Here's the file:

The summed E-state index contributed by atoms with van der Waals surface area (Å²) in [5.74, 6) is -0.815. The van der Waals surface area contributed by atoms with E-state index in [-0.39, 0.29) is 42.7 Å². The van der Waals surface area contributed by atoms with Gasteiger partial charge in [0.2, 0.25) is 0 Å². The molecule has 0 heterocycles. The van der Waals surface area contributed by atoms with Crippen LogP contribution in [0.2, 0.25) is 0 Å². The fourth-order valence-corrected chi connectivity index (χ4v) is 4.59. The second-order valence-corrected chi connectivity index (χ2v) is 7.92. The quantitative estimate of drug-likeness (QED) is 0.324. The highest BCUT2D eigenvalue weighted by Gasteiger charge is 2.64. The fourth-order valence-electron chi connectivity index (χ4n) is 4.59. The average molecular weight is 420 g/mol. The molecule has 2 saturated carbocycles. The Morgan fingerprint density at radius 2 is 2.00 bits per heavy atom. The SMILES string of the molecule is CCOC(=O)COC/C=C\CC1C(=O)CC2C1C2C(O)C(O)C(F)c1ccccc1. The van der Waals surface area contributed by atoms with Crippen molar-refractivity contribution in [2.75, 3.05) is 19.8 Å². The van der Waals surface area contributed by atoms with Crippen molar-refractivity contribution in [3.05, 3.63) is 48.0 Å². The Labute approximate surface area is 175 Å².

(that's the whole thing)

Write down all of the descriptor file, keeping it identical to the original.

The summed E-state index contributed by atoms with van der Waals surface area (Å²) in [5.74, 6) is -0.815. The van der Waals surface area contributed by atoms with E-state index in [-0.39, 0.29) is 42.7 Å². The van der Waals surface area contributed by atoms with Gasteiger partial charge in [0.2, 0.25) is 0 Å². The molecule has 0 heterocycles. The van der Waals surface area contributed by atoms with Crippen LogP contribution in [0.2, 0.25) is 0 Å². The fourth-order valence-corrected chi connectivity index (χ4v) is 4.59. The second-order valence-corrected chi connectivity index (χ2v) is 7.92. The quantitative estimate of drug-likeness (QED) is 0.324. The highest BCUT2D eigenvalue weighted by Gasteiger charge is 2.64. The fourth-order valence-electron chi connectivity index (χ4n) is 4.59. The average molecular weight is 420 g/mol. The molecule has 2 saturated carbocycles. The Morgan fingerprint density at radius 2 is 2.00 bits per heavy atom. The SMILES string of the molecule is CCOC(=O)COC/C=C\CC1C(=O)CC2C1C2C(O)C(O)C(F)c1ccccc1. The van der Waals surface area contributed by atoms with Crippen molar-refractivity contribution in [2.75, 3.05) is 19.8 Å². The van der Waals surface area contributed by atoms with Crippen molar-refractivity contribution in [3.05, 3.63) is 48.0 Å². The Labute approximate surface area is 175 Å².